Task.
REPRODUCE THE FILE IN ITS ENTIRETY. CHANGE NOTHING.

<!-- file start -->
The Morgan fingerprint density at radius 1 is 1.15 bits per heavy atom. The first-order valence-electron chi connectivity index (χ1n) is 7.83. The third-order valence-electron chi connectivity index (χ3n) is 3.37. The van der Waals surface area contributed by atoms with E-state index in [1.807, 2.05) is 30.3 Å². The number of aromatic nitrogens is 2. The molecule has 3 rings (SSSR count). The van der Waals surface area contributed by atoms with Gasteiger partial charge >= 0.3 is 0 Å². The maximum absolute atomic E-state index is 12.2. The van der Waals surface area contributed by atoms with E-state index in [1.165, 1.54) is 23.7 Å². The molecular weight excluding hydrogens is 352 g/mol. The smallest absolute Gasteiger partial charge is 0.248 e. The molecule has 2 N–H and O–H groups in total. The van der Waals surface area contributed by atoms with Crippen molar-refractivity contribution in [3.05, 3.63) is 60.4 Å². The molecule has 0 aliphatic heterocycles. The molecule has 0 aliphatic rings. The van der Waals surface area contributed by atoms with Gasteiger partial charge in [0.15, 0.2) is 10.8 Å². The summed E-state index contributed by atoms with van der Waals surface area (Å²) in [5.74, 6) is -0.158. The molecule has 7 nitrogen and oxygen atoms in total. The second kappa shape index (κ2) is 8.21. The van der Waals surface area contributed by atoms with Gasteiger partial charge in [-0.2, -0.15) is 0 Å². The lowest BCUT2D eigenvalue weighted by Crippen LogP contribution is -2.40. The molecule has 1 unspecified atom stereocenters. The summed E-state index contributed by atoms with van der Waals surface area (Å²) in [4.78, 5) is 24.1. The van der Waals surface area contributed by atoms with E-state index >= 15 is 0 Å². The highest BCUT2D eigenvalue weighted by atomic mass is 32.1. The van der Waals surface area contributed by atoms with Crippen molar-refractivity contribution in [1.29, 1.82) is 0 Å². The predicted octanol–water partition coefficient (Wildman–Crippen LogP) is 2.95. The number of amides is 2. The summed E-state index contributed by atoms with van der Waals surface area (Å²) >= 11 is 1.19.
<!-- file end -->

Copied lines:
The Morgan fingerprint density at radius 1 is 1.15 bits per heavy atom. The first-order valence-electron chi connectivity index (χ1n) is 7.83. The third-order valence-electron chi connectivity index (χ3n) is 3.37. The van der Waals surface area contributed by atoms with E-state index in [1.807, 2.05) is 30.3 Å². The number of aromatic nitrogens is 2. The molecule has 3 rings (SSSR count). The van der Waals surface area contributed by atoms with Gasteiger partial charge >= 0.3 is 0 Å². The maximum absolute atomic E-state index is 12.2. The van der Waals surface area contributed by atoms with E-state index in [1.165, 1.54) is 23.7 Å². The molecular weight excluding hydrogens is 352 g/mol. The smallest absolute Gasteiger partial charge is 0.248 e. The molecule has 2 N–H and O–H groups in total. The van der Waals surface area contributed by atoms with Crippen molar-refractivity contribution in [3.05, 3.63) is 60.4 Å². The molecule has 0 aliphatic heterocycles. The molecule has 0 aliphatic rings. The van der Waals surface area contributed by atoms with Gasteiger partial charge in [0.15, 0.2) is 10.8 Å². The summed E-state index contributed by atoms with van der Waals surface area (Å²) in [5.74, 6) is -0.158. The molecule has 7 nitrogen and oxygen atoms in total. The second kappa shape index (κ2) is 8.21. The van der Waals surface area contributed by atoms with Gasteiger partial charge in [-0.2, -0.15) is 0 Å². The lowest BCUT2D eigenvalue weighted by Crippen LogP contribution is -2.40. The molecule has 1 unspecified atom stereocenters. The summed E-state index contributed by atoms with van der Waals surface area (Å²) in [4.78, 5) is 24.1. The van der Waals surface area contributed by atoms with E-state index >= 15 is 0 Å². The highest BCUT2D eigenvalue weighted by atomic mass is 32.1. The van der Waals surface area contributed by atoms with Crippen molar-refractivity contribution in [1.29, 1.82) is 0 Å². The predicted octanol–water partition coefficient (Wildman–Crippen LogP) is 2.95. The number of amides is 2. The summed E-state index contributed by atoms with van der Waals surface area (Å²) >= 11 is 1.19.